The monks of Kee Gompa monastery in Spiti, Himachal Predesh now have an eco-friendly solar bath to wash away their daily hardships — thanks to Apoorv Tiwary and his friends from across the globe.
Tiwary, a student of Ansal University, Gurgaon has been conferred with the Gold Award of the International Award for Young People, 2013 for his endeavour. He, along with the other award participants, constructed the state-of-the-art bath using traditional Tibetan techniques and local construction materials. The facility was inaugurated by the King of Spiti Valley in a ceremony held at the monastery.
As a part of his residential project, Tiwary stayed at Spiti for 17 days in June last year, accompanied by 25 other award participants from seven different countries of the world. The 26 volunteers and their mentors went up to an altitude of 3,800 metres and camped at the monasteries there.
During the project, the group was divided into teams of six, each assigned with different tasks such as stone-laying, bath-making, procuring mud, transporting mud, farming and cooking. All were assigned to different groups on different days so that everyone was acquainted with each stage of the process.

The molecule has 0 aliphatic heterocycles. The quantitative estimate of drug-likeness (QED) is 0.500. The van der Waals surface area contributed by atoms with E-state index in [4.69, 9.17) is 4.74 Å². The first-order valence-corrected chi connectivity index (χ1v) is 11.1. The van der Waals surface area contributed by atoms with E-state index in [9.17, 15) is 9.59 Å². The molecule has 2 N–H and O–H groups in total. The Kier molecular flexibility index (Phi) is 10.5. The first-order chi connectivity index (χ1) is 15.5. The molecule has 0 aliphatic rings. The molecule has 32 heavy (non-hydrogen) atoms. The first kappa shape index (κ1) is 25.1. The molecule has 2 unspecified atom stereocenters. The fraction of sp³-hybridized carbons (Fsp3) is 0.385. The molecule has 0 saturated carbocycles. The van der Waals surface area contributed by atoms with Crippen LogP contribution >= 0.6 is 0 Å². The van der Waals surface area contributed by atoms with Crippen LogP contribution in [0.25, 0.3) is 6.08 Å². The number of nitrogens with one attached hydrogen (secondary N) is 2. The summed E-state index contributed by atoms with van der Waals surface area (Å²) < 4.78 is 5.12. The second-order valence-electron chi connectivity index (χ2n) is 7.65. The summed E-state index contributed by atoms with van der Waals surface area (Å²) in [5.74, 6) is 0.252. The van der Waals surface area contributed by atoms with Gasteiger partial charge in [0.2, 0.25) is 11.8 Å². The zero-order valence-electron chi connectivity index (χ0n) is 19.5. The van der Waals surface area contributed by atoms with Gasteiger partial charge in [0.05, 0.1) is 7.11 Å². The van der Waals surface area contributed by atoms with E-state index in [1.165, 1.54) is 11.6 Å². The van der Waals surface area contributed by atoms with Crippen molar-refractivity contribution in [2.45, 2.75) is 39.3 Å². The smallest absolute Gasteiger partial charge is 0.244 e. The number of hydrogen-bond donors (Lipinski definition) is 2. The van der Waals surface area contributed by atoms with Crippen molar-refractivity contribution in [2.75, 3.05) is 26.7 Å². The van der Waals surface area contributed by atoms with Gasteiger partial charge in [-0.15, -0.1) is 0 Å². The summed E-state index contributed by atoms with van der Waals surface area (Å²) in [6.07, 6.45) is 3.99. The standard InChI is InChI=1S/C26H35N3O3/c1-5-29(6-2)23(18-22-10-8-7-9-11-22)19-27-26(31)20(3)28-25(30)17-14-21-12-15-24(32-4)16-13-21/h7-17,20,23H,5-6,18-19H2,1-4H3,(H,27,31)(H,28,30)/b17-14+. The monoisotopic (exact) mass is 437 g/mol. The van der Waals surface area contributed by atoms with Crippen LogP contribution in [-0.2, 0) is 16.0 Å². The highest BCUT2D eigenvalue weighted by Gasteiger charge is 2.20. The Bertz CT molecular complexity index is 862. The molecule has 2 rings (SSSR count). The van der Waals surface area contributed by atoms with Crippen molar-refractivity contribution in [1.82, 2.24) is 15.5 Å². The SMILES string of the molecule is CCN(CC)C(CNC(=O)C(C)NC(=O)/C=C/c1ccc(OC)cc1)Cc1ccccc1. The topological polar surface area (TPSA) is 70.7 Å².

"During our stay in Spiti, all the participants lived in the monasteries with the monks and had a closer look at the Tibetan life, culture and tradition. We enjoyed the cuisines and were amazed to witness one of the most ancient monasteries and its architecture," said Tiwary. He added that the solar bath would save the monastery 100 quintals of firewood every year thereby reducing carbon emissions, and also save Rs 50,000 per annum.
The award programme was first introduced in the United Kingdom in 1956 as the Duke of Edinburgh's Award. The aim was to motivate young people aged between 14 and 25 years to become involved in a balanced programme of self-development activities to take them through the difficult period between adolescence and adulthood.